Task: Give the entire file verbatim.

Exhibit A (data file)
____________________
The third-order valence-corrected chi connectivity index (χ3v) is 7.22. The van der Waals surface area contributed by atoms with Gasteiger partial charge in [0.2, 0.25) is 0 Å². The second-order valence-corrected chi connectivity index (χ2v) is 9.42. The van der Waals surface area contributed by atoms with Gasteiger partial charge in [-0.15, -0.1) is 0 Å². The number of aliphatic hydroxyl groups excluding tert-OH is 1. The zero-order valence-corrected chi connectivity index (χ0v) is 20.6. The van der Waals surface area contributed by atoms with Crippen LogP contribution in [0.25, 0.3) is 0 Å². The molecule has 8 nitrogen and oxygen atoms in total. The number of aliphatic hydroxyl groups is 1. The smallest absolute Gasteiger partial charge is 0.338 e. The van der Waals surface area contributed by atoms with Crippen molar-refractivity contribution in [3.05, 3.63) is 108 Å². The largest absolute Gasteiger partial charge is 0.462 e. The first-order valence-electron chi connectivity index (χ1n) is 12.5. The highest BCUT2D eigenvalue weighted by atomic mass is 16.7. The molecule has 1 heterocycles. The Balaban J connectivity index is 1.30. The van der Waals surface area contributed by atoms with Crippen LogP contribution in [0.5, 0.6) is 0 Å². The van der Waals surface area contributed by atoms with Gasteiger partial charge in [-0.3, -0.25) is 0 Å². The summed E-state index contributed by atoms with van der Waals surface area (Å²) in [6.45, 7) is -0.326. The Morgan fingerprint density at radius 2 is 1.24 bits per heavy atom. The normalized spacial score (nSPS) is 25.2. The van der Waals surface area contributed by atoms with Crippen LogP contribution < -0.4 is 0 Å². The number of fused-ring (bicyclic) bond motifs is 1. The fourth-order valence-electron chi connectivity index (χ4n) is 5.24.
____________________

The third-order valence-corrected chi connectivity index (χ3v) is 7.22. The van der Waals surface area contributed by atoms with Gasteiger partial charge in [0.2, 0.25) is 0 Å². The second-order valence-corrected chi connectivity index (χ2v) is 9.42. The van der Waals surface area contributed by atoms with Gasteiger partial charge in [-0.15, -0.1) is 0 Å². The number of aliphatic hydroxyl groups excluding tert-OH is 1. The zero-order valence-corrected chi connectivity index (χ0v) is 20.6. The van der Waals surface area contributed by atoms with Crippen LogP contribution in [0.25, 0.3) is 0 Å². The molecule has 8 nitrogen and oxygen atoms in total. The number of aliphatic hydroxyl groups is 1. The smallest absolute Gasteiger partial charge is 0.338 e. The van der Waals surface area contributed by atoms with Crippen molar-refractivity contribution in [3.05, 3.63) is 108 Å². The largest absolute Gasteiger partial charge is 0.462 e. The first-order valence-electron chi connectivity index (χ1n) is 12.5. The highest BCUT2D eigenvalue weighted by atomic mass is 16.7. The molecule has 1 heterocycles. The Balaban J connectivity index is 1.30. The van der Waals surface area contributed by atoms with Crippen LogP contribution in [0.5, 0.6) is 0 Å². The van der Waals surface area contributed by atoms with Gasteiger partial charge in [-0.3, -0.25) is 0 Å². The summed E-state index contributed by atoms with van der Waals surface area (Å²) in [6.45, 7) is -0.326. The Morgan fingerprint density at radius 2 is 1.24 bits per heavy atom. The normalized spacial score (nSPS) is 25.2. The van der Waals surface area contributed by atoms with Crippen LogP contribution < -0.4 is 0 Å². The number of fused-ring (bicyclic) bond motifs is 1. The fourth-order valence-electron chi connectivity index (χ4n) is 5.24.